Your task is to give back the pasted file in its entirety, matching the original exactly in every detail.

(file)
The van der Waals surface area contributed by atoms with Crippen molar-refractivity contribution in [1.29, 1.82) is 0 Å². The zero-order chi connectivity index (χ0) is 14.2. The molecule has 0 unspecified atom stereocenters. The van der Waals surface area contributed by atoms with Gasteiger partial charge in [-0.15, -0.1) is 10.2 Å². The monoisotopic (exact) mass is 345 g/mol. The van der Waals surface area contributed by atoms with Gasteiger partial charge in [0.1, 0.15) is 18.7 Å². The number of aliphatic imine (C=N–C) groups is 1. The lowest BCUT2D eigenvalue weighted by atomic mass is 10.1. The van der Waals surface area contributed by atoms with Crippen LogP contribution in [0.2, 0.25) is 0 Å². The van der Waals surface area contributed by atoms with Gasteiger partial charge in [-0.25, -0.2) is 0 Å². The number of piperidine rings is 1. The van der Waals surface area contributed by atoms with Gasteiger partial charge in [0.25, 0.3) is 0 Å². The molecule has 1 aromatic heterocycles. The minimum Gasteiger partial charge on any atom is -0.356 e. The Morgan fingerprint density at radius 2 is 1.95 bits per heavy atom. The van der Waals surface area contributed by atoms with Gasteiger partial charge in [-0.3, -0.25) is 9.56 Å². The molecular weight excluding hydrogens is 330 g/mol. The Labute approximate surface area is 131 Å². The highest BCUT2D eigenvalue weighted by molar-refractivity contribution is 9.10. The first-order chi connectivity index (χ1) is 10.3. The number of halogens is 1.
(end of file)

The van der Waals surface area contributed by atoms with Crippen molar-refractivity contribution in [1.29, 1.82) is 0 Å². The zero-order chi connectivity index (χ0) is 14.2. The molecule has 0 unspecified atom stereocenters. The van der Waals surface area contributed by atoms with Gasteiger partial charge in [-0.15, -0.1) is 10.2 Å². The monoisotopic (exact) mass is 345 g/mol. The van der Waals surface area contributed by atoms with Gasteiger partial charge in [0.1, 0.15) is 18.7 Å². The number of aliphatic imine (C=N–C) groups is 1. The lowest BCUT2D eigenvalue weighted by atomic mass is 10.1. The van der Waals surface area contributed by atoms with Crippen LogP contribution in [0.2, 0.25) is 0 Å². The van der Waals surface area contributed by atoms with Gasteiger partial charge in [-0.25, -0.2) is 0 Å². The number of piperidine rings is 1. The van der Waals surface area contributed by atoms with Gasteiger partial charge in [0.25, 0.3) is 0 Å². The molecule has 1 aromatic heterocycles. The minimum Gasteiger partial charge on any atom is -0.356 e. The Morgan fingerprint density at radius 2 is 1.95 bits per heavy atom. The van der Waals surface area contributed by atoms with Gasteiger partial charge in [-0.3, -0.25) is 9.56 Å². The molecular weight excluding hydrogens is 330 g/mol. The Labute approximate surface area is 131 Å². The highest BCUT2D eigenvalue weighted by molar-refractivity contribution is 9.10. The first-order chi connectivity index (χ1) is 10.3. The number of halogens is 1.